As costs of living keep rising and wages yet to outpace inflation, a broken-down car, urgent medical emergency, or sudden interstate or international travel could deplete your savings in one fell swoop – or push you to breaking point if you haven’t much savings to go on. Some people turn to quick cash loans or “payday” loans to get them out of a sudden financial jam. Though they are relatively easy to access, there are drawbacks you should consider before applying for them. So what are payday loans, when should you use them, and when should you avoid them?
What a payday loan is
A payday loan, also called a quick cash loan, payday advance loan, or small cash loan, is a loan amount from as little as $100-$200 to about $500 though some lenders may approve slightly higher amounts, such as $1,000 – but these are usually capped at this point.
The “payday” aspect of the loan refers to the loan term. A payday loan is “designed” to help people cover sudden or unexpected expenses to tide them over until payday – usually every fortnight or month. The advantage is you do not need to put up collateral or an asset as a security against the loan (this is known as an unsecured loan.)
Since the loan terms are shorter than consumer personal loans and the amounts are under $1,000, lenders will charge significantly higher interest rates than other credit products – including that of credit cards. Some payday loans may have equivalent annualised percentage rates (APRs) of 400% or more. That means if you borrow $1,000, you’ll end up paying $5,000 – $4,000 of which is interest.
Some states and jurisdictions may place limits on what lenders may charge in fees or interest.
What you need to apply
You should learn the requirements of a payday loan before applying. Though you will not need any collateral, you will need to have access to a savings or checking account into which the lender can deposit your funds. You’ll also need to provide government issued ID and proof of income – if your income is consistent, a lender will consider it eligible. Most payday lenders will not conduct a credit check as part of their due diligence.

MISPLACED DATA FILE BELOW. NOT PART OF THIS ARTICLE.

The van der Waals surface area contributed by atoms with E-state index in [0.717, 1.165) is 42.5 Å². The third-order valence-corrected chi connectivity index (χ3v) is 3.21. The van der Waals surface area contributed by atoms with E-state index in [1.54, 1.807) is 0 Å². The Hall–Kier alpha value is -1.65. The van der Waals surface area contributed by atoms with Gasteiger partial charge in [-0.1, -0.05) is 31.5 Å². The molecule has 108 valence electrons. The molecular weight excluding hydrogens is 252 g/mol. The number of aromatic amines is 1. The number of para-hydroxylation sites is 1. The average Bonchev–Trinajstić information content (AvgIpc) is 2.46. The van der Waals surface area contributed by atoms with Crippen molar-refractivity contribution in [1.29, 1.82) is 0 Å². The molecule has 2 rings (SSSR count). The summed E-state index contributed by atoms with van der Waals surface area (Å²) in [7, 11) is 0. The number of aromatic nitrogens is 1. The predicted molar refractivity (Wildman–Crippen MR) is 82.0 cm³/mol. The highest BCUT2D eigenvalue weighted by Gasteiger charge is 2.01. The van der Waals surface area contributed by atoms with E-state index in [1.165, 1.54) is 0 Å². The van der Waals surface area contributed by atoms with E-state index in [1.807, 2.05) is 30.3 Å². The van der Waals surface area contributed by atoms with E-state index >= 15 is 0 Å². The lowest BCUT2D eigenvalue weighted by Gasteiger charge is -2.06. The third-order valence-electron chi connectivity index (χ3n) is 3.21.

When should you use payday loans?
Payday loans should only be used in emergency situations when substantial sums of money are required – an urgent medical bill; fixing a car that gets you and your family around; or whitegoods that need immediate replacement. These are one-off, discrete expenses – not recurring expenses. Payday loans may be suitable for your circumstances as payday loans have fixed repayments allowing you to budget around the costs unlike credit cards, where your interest may compound if you don’t pay off your balance.
When should you avoid payday loans?
Payday loans should be avoided for recurring costs, liabilities, or leisure items. These may include rent or mortgage repayments, utility bills, memberships or insurance renewals and the like. Though you may find it hard, buying a broken TV or entertainment appliance on a payday loan should also be avoided – it should be for replacing something you need or paying a bill you otherwise cannot avoid or defer until later.
Using payday loans for non-urgent or recurring expenses can lead to a “debt spiral” where you incur more debt to keep up with repayments on existing debt.
If you need extensions on loan repayments or rent, you should talk to your bank or landlord to arrange an alternative payment plan first. Utility companies can also help in times of financial hardship. You may also want to take advantage of financial counselling services in your area or low-interest loans offered by the government.
If you’re ever unsure about taking on a debt, talk to a financial adviser before applying for a credit product.